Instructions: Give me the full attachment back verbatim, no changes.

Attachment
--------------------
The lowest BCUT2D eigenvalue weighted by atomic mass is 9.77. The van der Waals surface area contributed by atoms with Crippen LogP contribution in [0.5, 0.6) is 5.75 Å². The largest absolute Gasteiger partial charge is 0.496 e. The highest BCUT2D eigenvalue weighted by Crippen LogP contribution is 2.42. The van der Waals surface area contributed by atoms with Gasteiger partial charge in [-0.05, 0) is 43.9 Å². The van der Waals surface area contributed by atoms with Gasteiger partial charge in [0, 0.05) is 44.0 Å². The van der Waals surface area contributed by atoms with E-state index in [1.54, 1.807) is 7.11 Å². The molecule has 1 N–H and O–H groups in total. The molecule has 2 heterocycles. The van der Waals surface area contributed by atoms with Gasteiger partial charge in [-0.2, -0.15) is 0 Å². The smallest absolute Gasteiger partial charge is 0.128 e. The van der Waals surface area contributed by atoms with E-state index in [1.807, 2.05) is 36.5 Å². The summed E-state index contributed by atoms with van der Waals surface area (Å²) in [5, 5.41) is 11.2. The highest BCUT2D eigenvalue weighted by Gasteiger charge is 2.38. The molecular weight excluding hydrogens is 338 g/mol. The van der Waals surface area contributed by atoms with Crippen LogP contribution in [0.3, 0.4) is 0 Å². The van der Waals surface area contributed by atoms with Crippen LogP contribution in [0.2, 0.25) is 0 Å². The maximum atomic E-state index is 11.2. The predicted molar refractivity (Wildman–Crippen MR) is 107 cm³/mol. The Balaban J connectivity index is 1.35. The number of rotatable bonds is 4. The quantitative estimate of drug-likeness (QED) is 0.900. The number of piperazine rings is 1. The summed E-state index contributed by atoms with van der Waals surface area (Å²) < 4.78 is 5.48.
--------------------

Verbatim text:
The lowest BCUT2D eigenvalue weighted by atomic mass is 9.77. The van der Waals surface area contributed by atoms with Crippen LogP contribution in [0.5, 0.6) is 5.75 Å². The largest absolute Gasteiger partial charge is 0.496 e. The highest BCUT2D eigenvalue weighted by Crippen LogP contribution is 2.42. The van der Waals surface area contributed by atoms with Gasteiger partial charge in [-0.05, 0) is 43.9 Å². The van der Waals surface area contributed by atoms with Gasteiger partial charge in [0, 0.05) is 44.0 Å². The van der Waals surface area contributed by atoms with E-state index in [1.54, 1.807) is 7.11 Å². The molecule has 1 N–H and O–H groups in total. The molecule has 2 heterocycles. The van der Waals surface area contributed by atoms with Gasteiger partial charge in [-0.2, -0.15) is 0 Å². The smallest absolute Gasteiger partial charge is 0.128 e. The van der Waals surface area contributed by atoms with E-state index in [1.807, 2.05) is 36.5 Å². The summed E-state index contributed by atoms with van der Waals surface area (Å²) in [5, 5.41) is 11.2. The highest BCUT2D eigenvalue weighted by Gasteiger charge is 2.38. The molecular weight excluding hydrogens is 338 g/mol. The van der Waals surface area contributed by atoms with Crippen LogP contribution in [0.3, 0.4) is 0 Å². The van der Waals surface area contributed by atoms with Crippen LogP contribution in [0.2, 0.25) is 0 Å². The maximum atomic E-state index is 11.2. The predicted molar refractivity (Wildman–Crippen MR) is 107 cm³/mol. The Balaban J connectivity index is 1.35. The number of rotatable bonds is 4. The quantitative estimate of drug-likeness (QED) is 0.900. The number of piperazine rings is 1. The summed E-state index contributed by atoms with van der Waals surface area (Å²) < 4.78 is 5.48.